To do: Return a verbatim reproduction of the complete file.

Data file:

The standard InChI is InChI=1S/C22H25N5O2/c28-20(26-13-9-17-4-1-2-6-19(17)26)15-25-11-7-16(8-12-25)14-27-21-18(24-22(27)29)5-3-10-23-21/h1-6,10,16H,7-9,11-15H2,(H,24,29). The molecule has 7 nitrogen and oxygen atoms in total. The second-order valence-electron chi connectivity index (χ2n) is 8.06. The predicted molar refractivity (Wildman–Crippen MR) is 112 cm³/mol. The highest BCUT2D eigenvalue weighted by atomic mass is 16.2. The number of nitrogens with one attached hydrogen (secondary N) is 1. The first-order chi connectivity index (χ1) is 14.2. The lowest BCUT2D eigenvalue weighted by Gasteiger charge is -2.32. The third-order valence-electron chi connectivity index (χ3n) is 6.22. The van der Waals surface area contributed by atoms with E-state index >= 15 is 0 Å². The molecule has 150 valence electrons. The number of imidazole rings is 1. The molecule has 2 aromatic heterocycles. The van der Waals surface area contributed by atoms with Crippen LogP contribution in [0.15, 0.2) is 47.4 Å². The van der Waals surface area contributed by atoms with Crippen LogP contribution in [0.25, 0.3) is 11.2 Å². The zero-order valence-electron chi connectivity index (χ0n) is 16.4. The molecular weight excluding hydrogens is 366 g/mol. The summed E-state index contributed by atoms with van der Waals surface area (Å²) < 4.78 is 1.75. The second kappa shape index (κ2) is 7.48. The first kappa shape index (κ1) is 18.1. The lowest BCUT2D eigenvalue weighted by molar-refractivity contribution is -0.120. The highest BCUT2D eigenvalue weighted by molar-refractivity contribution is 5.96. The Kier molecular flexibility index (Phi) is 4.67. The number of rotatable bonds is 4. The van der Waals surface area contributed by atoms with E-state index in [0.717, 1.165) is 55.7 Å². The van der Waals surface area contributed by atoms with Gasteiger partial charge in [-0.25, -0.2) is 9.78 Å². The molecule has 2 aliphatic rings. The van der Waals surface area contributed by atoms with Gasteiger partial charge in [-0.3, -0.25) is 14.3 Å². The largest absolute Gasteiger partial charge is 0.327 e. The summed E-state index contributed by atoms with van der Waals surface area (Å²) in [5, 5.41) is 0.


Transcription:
The standard InChI is InChI=1S/C22H25N5O2/c28-20(26-13-9-17-4-1-2-6-19(17)26)15-25-11-7-16(8-12-25)14-27-21-18(24-22(27)29)5-3-10-23-21/h1-6,10,16H,7-9,11-15H2,(H,24,29). The molecule has 7 nitrogen and oxygen atoms in total. The second-order valence-electron chi connectivity index (χ2n) is 8.06. The predicted molar refractivity (Wildman–Crippen MR) is 112 cm³/mol. The highest BCUT2D eigenvalue weighted by atomic mass is 16.2. The number of nitrogens with one attached hydrogen (secondary N) is 1. The first-order chi connectivity index (χ1) is 14.2. The lowest BCUT2D eigenvalue weighted by Gasteiger charge is -2.32. The third-order valence-electron chi connectivity index (χ3n) is 6.22. The van der Waals surface area contributed by atoms with E-state index >= 15 is 0 Å². The molecule has 150 valence electrons. The number of imidazole rings is 1. The molecule has 2 aromatic heterocycles. The van der Waals surface area contributed by atoms with Crippen LogP contribution in [0.15, 0.2) is 47.4 Å². The van der Waals surface area contributed by atoms with Crippen LogP contribution in [0.25, 0.3) is 11.2 Å². The zero-order valence-electron chi connectivity index (χ0n) is 16.4. The molecular weight excluding hydrogens is 366 g/mol. The summed E-state index contributed by atoms with van der Waals surface area (Å²) < 4.78 is 1.75. The second kappa shape index (κ2) is 7.48. The first kappa shape index (κ1) is 18.1. The lowest BCUT2D eigenvalue weighted by molar-refractivity contribution is -0.120. The highest BCUT2D eigenvalue weighted by molar-refractivity contribution is 5.96. The Kier molecular flexibility index (Phi) is 4.67. The number of rotatable bonds is 4. The van der Waals surface area contributed by atoms with E-state index in [0.717, 1.165) is 55.7 Å². The van der Waals surface area contributed by atoms with Gasteiger partial charge in [-0.25, -0.2) is 9.78 Å². The molecule has 2 aliphatic rings. The van der Waals surface area contributed by atoms with Gasteiger partial charge in [-0.3, -0.25) is 14.3 Å². The largest absolute Gasteiger partial charge is 0.327 e. The summed E-state index contributed by atoms with van der Waals surface area (Å²) in [5, 5.41) is 0.